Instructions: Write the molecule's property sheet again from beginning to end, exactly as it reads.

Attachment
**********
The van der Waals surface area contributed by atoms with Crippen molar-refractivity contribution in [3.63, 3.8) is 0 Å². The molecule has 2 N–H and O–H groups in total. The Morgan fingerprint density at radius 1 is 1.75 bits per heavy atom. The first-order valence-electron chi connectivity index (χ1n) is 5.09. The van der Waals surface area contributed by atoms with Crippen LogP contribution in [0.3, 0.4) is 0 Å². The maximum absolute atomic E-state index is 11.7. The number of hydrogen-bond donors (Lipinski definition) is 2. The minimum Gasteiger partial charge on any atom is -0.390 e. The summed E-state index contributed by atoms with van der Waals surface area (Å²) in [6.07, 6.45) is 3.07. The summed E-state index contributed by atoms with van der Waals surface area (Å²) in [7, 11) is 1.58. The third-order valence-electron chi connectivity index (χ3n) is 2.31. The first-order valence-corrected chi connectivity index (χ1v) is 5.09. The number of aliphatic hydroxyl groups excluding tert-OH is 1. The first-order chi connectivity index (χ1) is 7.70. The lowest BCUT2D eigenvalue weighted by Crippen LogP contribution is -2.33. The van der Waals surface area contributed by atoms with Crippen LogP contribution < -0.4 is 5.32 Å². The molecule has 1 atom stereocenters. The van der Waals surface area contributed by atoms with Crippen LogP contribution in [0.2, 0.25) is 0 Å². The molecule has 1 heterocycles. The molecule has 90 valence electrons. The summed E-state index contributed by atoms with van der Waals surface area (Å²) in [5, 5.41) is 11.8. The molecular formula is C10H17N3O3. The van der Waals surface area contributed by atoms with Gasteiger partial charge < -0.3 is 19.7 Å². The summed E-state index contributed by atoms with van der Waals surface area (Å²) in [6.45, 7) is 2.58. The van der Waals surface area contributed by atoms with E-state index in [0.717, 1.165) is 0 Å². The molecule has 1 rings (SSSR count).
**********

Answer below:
The van der Waals surface area contributed by atoms with Crippen molar-refractivity contribution in [3.63, 3.8) is 0 Å². The molecule has 2 N–H and O–H groups in total. The Morgan fingerprint density at radius 1 is 1.75 bits per heavy atom. The first-order valence-electron chi connectivity index (χ1n) is 5.09. The van der Waals surface area contributed by atoms with Crippen LogP contribution in [0.3, 0.4) is 0 Å². The maximum absolute atomic E-state index is 11.7. The number of hydrogen-bond donors (Lipinski definition) is 2. The minimum Gasteiger partial charge on any atom is -0.390 e. The summed E-state index contributed by atoms with van der Waals surface area (Å²) in [6.07, 6.45) is 3.07. The summed E-state index contributed by atoms with van der Waals surface area (Å²) in [7, 11) is 1.58. The third-order valence-electron chi connectivity index (χ3n) is 2.31. The first-order valence-corrected chi connectivity index (χ1v) is 5.09. The number of aliphatic hydroxyl groups excluding tert-OH is 1. The first-order chi connectivity index (χ1) is 7.70. The lowest BCUT2D eigenvalue weighted by Crippen LogP contribution is -2.33. The van der Waals surface area contributed by atoms with Crippen LogP contribution < -0.4 is 5.32 Å². The molecule has 1 atom stereocenters. The van der Waals surface area contributed by atoms with Crippen LogP contribution in [0.2, 0.25) is 0 Å². The molecule has 1 heterocycles. The molecule has 90 valence electrons. The summed E-state index contributed by atoms with van der Waals surface area (Å²) in [5, 5.41) is 11.8. The molecular formula is C10H17N3O3. The van der Waals surface area contributed by atoms with Gasteiger partial charge < -0.3 is 19.7 Å². The summed E-state index contributed by atoms with van der Waals surface area (Å²) in [6.45, 7) is 2.58. The van der Waals surface area contributed by atoms with E-state index in [0.717, 1.165) is 0 Å². The molecule has 1 rings (SSSR count).